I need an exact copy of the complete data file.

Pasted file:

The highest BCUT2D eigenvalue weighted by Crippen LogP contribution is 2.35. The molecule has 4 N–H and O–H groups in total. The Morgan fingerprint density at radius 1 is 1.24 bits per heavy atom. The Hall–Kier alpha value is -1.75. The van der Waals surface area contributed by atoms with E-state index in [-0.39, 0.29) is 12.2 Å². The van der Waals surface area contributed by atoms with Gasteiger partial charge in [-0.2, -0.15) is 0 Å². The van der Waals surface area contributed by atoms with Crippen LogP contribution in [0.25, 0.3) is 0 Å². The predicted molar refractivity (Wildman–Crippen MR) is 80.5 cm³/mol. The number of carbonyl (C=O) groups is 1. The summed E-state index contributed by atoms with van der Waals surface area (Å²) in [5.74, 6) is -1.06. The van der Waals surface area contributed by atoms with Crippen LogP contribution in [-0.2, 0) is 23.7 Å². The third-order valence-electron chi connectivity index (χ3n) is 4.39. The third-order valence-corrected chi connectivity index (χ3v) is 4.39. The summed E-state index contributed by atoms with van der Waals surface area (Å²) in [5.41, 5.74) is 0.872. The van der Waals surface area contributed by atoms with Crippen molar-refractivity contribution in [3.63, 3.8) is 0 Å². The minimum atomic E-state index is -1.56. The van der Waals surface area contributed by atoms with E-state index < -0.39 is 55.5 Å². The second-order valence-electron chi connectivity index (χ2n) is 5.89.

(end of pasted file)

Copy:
The highest BCUT2D eigenvalue weighted by Crippen LogP contribution is 2.35. The molecule has 4 N–H and O–H groups in total. The Morgan fingerprint density at radius 1 is 1.24 bits per heavy atom. The Hall–Kier alpha value is -1.75. The van der Waals surface area contributed by atoms with E-state index in [-0.39, 0.29) is 12.2 Å². The van der Waals surface area contributed by atoms with Gasteiger partial charge in [-0.2, -0.15) is 0 Å². The van der Waals surface area contributed by atoms with Crippen LogP contribution in [0.25, 0.3) is 0 Å². The predicted molar refractivity (Wildman–Crippen MR) is 80.5 cm³/mol. The number of carbonyl (C=O) groups is 1. The summed E-state index contributed by atoms with van der Waals surface area (Å²) in [5.74, 6) is -1.06. The van der Waals surface area contributed by atoms with Crippen LogP contribution in [-0.2, 0) is 23.7 Å². The third-order valence-electron chi connectivity index (χ3n) is 4.39. The third-order valence-corrected chi connectivity index (χ3v) is 4.39. The summed E-state index contributed by atoms with van der Waals surface area (Å²) in [5.41, 5.74) is 0.872. The van der Waals surface area contributed by atoms with Crippen molar-refractivity contribution in [3.63, 3.8) is 0 Å². The minimum atomic E-state index is -1.56. The van der Waals surface area contributed by atoms with E-state index < -0.39 is 55.5 Å². The second-order valence-electron chi connectivity index (χ2n) is 5.89.